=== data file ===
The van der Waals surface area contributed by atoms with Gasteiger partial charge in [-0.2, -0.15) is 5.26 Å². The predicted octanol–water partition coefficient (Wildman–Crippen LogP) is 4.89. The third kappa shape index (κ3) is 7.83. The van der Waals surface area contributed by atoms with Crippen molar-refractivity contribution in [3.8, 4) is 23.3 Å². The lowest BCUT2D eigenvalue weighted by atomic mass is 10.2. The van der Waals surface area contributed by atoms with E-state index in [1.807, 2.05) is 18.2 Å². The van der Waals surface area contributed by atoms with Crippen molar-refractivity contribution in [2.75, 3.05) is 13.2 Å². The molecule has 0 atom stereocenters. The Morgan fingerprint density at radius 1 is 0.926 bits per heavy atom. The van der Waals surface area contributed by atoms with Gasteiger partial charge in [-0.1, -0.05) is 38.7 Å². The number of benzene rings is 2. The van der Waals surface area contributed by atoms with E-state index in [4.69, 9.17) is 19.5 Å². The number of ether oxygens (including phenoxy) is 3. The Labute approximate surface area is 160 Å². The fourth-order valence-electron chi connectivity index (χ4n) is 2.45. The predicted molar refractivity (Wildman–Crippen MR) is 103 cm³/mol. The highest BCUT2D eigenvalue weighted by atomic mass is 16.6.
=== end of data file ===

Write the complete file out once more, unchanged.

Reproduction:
The van der Waals surface area contributed by atoms with Gasteiger partial charge in [-0.2, -0.15) is 5.26 Å². The predicted octanol–water partition coefficient (Wildman–Crippen LogP) is 4.89. The third kappa shape index (κ3) is 7.83. The van der Waals surface area contributed by atoms with Crippen molar-refractivity contribution in [3.8, 4) is 23.3 Å². The lowest BCUT2D eigenvalue weighted by atomic mass is 10.2. The van der Waals surface area contributed by atoms with E-state index in [1.807, 2.05) is 18.2 Å². The van der Waals surface area contributed by atoms with Crippen molar-refractivity contribution in [2.75, 3.05) is 13.2 Å². The molecule has 0 atom stereocenters. The Morgan fingerprint density at radius 1 is 0.926 bits per heavy atom. The van der Waals surface area contributed by atoms with Gasteiger partial charge in [-0.1, -0.05) is 38.7 Å². The number of benzene rings is 2. The van der Waals surface area contributed by atoms with E-state index in [4.69, 9.17) is 19.5 Å². The number of ether oxygens (including phenoxy) is 3. The Labute approximate surface area is 160 Å². The fourth-order valence-electron chi connectivity index (χ4n) is 2.45. The predicted molar refractivity (Wildman–Crippen MR) is 103 cm³/mol. The highest BCUT2D eigenvalue weighted by atomic mass is 16.6.